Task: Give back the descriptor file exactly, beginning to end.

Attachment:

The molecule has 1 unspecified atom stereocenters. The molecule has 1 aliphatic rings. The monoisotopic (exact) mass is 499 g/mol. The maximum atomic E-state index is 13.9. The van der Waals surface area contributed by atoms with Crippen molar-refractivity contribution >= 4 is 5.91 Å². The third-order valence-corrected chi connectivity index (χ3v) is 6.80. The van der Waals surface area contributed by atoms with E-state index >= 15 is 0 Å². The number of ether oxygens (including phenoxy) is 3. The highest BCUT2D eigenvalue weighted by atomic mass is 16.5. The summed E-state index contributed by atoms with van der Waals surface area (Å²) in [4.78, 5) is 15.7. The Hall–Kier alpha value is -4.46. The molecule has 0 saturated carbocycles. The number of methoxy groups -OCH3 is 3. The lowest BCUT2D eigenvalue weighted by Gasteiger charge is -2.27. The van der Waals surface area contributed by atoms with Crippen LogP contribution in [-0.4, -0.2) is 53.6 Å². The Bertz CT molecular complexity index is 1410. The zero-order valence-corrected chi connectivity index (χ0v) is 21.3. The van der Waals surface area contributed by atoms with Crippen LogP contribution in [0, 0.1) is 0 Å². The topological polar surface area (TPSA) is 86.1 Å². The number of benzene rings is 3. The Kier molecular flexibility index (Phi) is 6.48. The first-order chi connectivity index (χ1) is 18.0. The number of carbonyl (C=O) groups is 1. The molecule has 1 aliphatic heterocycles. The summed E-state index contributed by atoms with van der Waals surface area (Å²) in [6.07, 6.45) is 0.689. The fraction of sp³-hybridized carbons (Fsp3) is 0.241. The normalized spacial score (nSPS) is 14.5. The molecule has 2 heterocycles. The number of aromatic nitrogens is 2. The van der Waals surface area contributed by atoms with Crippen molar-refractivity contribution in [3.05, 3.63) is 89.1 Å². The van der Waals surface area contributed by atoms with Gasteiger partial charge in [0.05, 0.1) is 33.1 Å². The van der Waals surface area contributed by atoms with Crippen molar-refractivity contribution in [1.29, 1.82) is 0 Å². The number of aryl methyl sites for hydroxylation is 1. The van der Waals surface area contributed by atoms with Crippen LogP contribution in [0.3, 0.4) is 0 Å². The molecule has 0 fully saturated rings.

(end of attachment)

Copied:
The molecule has 1 unspecified atom stereocenters. The molecule has 1 aliphatic rings. The monoisotopic (exact) mass is 499 g/mol. The maximum atomic E-state index is 13.9. The van der Waals surface area contributed by atoms with Crippen molar-refractivity contribution >= 4 is 5.91 Å². The third-order valence-corrected chi connectivity index (χ3v) is 6.80. The van der Waals surface area contributed by atoms with E-state index >= 15 is 0 Å². The number of ether oxygens (including phenoxy) is 3. The highest BCUT2D eigenvalue weighted by atomic mass is 16.5. The summed E-state index contributed by atoms with van der Waals surface area (Å²) in [4.78, 5) is 15.7. The Hall–Kier alpha value is -4.46. The molecule has 0 saturated carbocycles. The number of methoxy groups -OCH3 is 3. The lowest BCUT2D eigenvalue weighted by Gasteiger charge is -2.27. The van der Waals surface area contributed by atoms with Crippen LogP contribution in [-0.4, -0.2) is 53.6 Å². The Bertz CT molecular complexity index is 1410. The zero-order valence-corrected chi connectivity index (χ0v) is 21.3. The van der Waals surface area contributed by atoms with Crippen LogP contribution in [0, 0.1) is 0 Å². The topological polar surface area (TPSA) is 86.1 Å². The number of benzene rings is 3. The Kier molecular flexibility index (Phi) is 6.48. The first-order chi connectivity index (χ1) is 18.0. The number of carbonyl (C=O) groups is 1. The molecule has 1 aliphatic heterocycles. The summed E-state index contributed by atoms with van der Waals surface area (Å²) in [6.07, 6.45) is 0.689. The fraction of sp³-hybridized carbons (Fsp3) is 0.241. The normalized spacial score (nSPS) is 14.5. The molecule has 2 heterocycles. The number of aromatic nitrogens is 2. The van der Waals surface area contributed by atoms with Crippen molar-refractivity contribution in [3.05, 3.63) is 89.1 Å². The van der Waals surface area contributed by atoms with Gasteiger partial charge in [0.05, 0.1) is 33.1 Å². The van der Waals surface area contributed by atoms with Crippen molar-refractivity contribution in [1.29, 1.82) is 0 Å². The number of aryl methyl sites for hydroxylation is 1. The van der Waals surface area contributed by atoms with Crippen LogP contribution in [0.3, 0.4) is 0 Å². The molecule has 0 fully saturated rings.